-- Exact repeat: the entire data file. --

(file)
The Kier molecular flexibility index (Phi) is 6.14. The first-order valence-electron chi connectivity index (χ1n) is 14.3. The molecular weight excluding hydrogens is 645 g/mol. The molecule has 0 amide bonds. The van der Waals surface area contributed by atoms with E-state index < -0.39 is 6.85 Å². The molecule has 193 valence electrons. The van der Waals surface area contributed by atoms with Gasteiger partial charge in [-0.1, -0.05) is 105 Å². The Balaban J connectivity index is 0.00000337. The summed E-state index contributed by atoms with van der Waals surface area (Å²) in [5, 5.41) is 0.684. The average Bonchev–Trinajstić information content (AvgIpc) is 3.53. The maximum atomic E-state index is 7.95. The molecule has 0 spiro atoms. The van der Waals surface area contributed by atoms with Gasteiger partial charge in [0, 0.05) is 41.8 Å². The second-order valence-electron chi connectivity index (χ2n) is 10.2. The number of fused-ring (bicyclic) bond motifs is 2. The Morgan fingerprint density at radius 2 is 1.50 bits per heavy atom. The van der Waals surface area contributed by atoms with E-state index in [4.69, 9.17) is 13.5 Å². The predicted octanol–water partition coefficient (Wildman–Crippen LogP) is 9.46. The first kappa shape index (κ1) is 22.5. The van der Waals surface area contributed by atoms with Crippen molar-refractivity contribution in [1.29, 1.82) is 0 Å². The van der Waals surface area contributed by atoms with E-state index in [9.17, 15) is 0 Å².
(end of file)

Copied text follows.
The Kier molecular flexibility index (Phi) is 6.14. The first-order valence-electron chi connectivity index (χ1n) is 14.3. The molecular weight excluding hydrogens is 645 g/mol. The molecule has 0 amide bonds. The van der Waals surface area contributed by atoms with E-state index < -0.39 is 6.85 Å². The molecule has 193 valence electrons. The van der Waals surface area contributed by atoms with Gasteiger partial charge in [-0.1, -0.05) is 105 Å². The Balaban J connectivity index is 0.00000337. The summed E-state index contributed by atoms with van der Waals surface area (Å²) in [5, 5.41) is 0.684. The average Bonchev–Trinajstić information content (AvgIpc) is 3.53. The maximum atomic E-state index is 7.95. The molecule has 0 spiro atoms. The van der Waals surface area contributed by atoms with Gasteiger partial charge in [0, 0.05) is 41.8 Å². The second-order valence-electron chi connectivity index (χ2n) is 10.2. The number of fused-ring (bicyclic) bond motifs is 2. The Morgan fingerprint density at radius 2 is 1.50 bits per heavy atom. The van der Waals surface area contributed by atoms with E-state index in [4.69, 9.17) is 13.5 Å². The predicted octanol–water partition coefficient (Wildman–Crippen LogP) is 9.46. The first kappa shape index (κ1) is 22.5. The van der Waals surface area contributed by atoms with Crippen molar-refractivity contribution in [1.29, 1.82) is 0 Å². The van der Waals surface area contributed by atoms with E-state index in [9.17, 15) is 0 Å².